W&M implores federal officials to keep rule that protects rights of seniors and nursing home residents

August 6, 2017 – Firm Announcement

The Center for Medicare and Medicaid Services (CMS) is accepting public comments until Aug. 7, 2017, on whether it should keep a rule that prohibits pre-dispute arbitration clauses in nursing home and long-term care contracts. Pre-dispute arbitration clauses, typically buried in the admission paperwork, require seniors to waive their rights to go to court to resolve any dispute with a nursing home should one arise, and instead forces them to go through private arbitration. 

CMS issued the rule prohibiting such clauses in October 2016; however, afterward the American Health Care Association (a national organization that supports nursing homes and assisted living facilities) and a group of nursing homes filed a lawsuit against the regulation. By June 2017, and in response to the AHCA lawsuit, CMS proposed reversing the rule and removing the prohibition on pre-dispute arbitration clauses. 

At Wilkes & McHugh, we know from experience how detrimental arbitration agreements can be for long term care residents. We submitted a formal comment expressing our concerns. You can read the complete submission below or find it on the Regulations.gov website here.


Centers for Medicare & Medicaid Services,
Department of Health and Human Services,
Attention: CMS-3342-P
Submission by: Wilkes & McHugh, P.A.

Re:       Public Submission Regarding CMS-3342-P

Dear Sir or Madam:

Imagine that one afternoon you receive a phone call that your mother suffered a stroke and has been hospitalized.  After spending several days in the hospital, the doctor advises you that your mother can no longer care for herself and will require full-time care.  Worse yet, the doctor informs you that your mother is being discharged tomorrow and you will need to select a long-term care facility by the morning.  The hospital staff presents you with two options.  You hurriedly do a search of both facilities and decide.  But when you call the facility that is your first choice, you are told there are no beds available.  Fortunately, the second nursing facility does have a bed available and you make arrangements to admit your mother the next morning.[1]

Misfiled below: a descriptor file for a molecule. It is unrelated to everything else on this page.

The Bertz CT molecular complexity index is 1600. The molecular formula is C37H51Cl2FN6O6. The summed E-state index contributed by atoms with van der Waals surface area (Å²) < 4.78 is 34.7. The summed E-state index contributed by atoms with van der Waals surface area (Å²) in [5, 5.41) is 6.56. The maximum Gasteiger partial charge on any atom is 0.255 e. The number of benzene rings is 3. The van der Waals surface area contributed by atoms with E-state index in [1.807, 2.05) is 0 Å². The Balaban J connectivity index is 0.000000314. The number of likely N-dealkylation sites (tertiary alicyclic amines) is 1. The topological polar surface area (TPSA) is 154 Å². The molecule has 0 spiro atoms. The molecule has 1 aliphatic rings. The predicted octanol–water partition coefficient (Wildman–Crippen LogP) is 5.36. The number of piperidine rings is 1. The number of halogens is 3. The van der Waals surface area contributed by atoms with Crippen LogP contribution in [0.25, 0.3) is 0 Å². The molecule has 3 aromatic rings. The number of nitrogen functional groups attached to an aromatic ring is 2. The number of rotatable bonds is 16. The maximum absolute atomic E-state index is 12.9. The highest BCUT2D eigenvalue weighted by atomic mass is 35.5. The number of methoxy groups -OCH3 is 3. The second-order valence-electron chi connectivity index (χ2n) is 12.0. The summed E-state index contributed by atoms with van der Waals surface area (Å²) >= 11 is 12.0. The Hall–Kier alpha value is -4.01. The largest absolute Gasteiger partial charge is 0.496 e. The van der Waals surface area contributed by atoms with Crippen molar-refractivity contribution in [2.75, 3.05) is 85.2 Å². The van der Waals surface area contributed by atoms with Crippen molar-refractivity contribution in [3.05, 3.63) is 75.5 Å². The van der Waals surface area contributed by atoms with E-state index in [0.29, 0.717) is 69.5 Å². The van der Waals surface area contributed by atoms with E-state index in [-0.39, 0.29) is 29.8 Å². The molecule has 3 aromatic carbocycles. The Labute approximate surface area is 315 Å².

When you arrive at the facility, you are met by a staff member that informs you that there is paperwork you need to complete prior to your mother’s admission.  As you are flipping through the large stack of papers that make up the admission agreement, you begin reading and signing where the staff member has marked an X for your signature.  Believing that all of this paperwork is necessary for your mother’s admission, you sign where instructed.  After all, this is the only nursing facility available that can provide your mother with the care she needs.  Completely unbeknownst to you, one of those documents is an arbitration agreement.   

Six months later your mother has suffered her third fall at the nursing facility.  Concerned that she is being neglected and abused, you consult a lawyer.  Only then do you learn that you signed a document waiving your mother’s constitutional right to a jury trial and that you cannot pursue her claim in court.[2] 

Unfortunately, this narrative is a reality for most nursing home residents and their loved ones.  All too often, vulnerable nursing home residents or their representatives unwittingly sign pre-dispute arbitration agreements or do so under the belief that they will be denied admission to the nursing facility if they refuse.  The CMS final rule issued on October 4, 2016 was intended to protect nursing home residents from this reality.[3]  There, CMS concluded the following: